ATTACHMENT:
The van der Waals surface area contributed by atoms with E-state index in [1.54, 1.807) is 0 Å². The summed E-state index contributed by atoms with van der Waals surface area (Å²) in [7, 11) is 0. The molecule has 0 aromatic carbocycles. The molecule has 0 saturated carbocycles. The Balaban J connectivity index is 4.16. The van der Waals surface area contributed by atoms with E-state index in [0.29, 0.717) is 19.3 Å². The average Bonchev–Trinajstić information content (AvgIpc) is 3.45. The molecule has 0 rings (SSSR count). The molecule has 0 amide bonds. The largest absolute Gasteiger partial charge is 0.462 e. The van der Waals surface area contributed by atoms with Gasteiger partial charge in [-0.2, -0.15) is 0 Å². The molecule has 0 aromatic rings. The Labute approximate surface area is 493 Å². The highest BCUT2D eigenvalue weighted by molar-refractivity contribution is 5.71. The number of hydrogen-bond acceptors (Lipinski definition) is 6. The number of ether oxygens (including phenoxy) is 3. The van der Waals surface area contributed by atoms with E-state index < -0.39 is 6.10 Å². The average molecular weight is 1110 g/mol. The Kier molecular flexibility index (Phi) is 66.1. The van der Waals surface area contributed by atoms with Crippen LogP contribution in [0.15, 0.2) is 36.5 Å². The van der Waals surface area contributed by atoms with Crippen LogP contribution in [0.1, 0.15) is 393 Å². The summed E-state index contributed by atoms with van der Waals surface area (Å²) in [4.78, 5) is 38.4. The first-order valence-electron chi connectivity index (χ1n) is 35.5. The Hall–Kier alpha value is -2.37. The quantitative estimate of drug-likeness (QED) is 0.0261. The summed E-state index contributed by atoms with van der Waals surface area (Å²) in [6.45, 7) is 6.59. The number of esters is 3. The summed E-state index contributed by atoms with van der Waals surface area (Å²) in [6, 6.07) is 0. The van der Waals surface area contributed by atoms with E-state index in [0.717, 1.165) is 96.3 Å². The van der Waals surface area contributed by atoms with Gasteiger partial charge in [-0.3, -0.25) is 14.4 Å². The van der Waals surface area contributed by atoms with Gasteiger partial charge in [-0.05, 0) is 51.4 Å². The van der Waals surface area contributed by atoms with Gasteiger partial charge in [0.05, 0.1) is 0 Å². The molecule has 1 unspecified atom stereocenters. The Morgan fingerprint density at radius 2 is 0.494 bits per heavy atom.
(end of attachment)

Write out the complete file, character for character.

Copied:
The van der Waals surface area contributed by atoms with E-state index in [1.54, 1.807) is 0 Å². The summed E-state index contributed by atoms with van der Waals surface area (Å²) in [7, 11) is 0. The molecule has 0 aromatic carbocycles. The molecule has 0 saturated carbocycles. The Balaban J connectivity index is 4.16. The van der Waals surface area contributed by atoms with E-state index in [0.29, 0.717) is 19.3 Å². The average Bonchev–Trinajstić information content (AvgIpc) is 3.45. The molecule has 0 rings (SSSR count). The molecule has 0 amide bonds. The largest absolute Gasteiger partial charge is 0.462 e. The van der Waals surface area contributed by atoms with Gasteiger partial charge in [-0.2, -0.15) is 0 Å². The molecule has 0 aromatic rings. The Labute approximate surface area is 493 Å². The highest BCUT2D eigenvalue weighted by molar-refractivity contribution is 5.71. The number of hydrogen-bond acceptors (Lipinski definition) is 6. The number of ether oxygens (including phenoxy) is 3. The van der Waals surface area contributed by atoms with E-state index < -0.39 is 6.10 Å². The average molecular weight is 1110 g/mol. The Kier molecular flexibility index (Phi) is 66.1. The van der Waals surface area contributed by atoms with Crippen LogP contribution in [0.15, 0.2) is 36.5 Å². The van der Waals surface area contributed by atoms with Crippen LogP contribution in [0.1, 0.15) is 393 Å². The summed E-state index contributed by atoms with van der Waals surface area (Å²) in [4.78, 5) is 38.4. The first-order valence-electron chi connectivity index (χ1n) is 35.5. The Hall–Kier alpha value is -2.37. The quantitative estimate of drug-likeness (QED) is 0.0261. The summed E-state index contributed by atoms with van der Waals surface area (Å²) in [6.45, 7) is 6.59. The number of esters is 3. The summed E-state index contributed by atoms with van der Waals surface area (Å²) in [6, 6.07) is 0. The van der Waals surface area contributed by atoms with E-state index in [0.717, 1.165) is 96.3 Å². The van der Waals surface area contributed by atoms with Gasteiger partial charge in [-0.3, -0.25) is 14.4 Å². The van der Waals surface area contributed by atoms with Gasteiger partial charge in [-0.05, 0) is 51.4 Å². The van der Waals surface area contributed by atoms with Gasteiger partial charge in [0.05, 0.1) is 0 Å². The molecule has 1 unspecified atom stereocenters. The Morgan fingerprint density at radius 2 is 0.494 bits per heavy atom.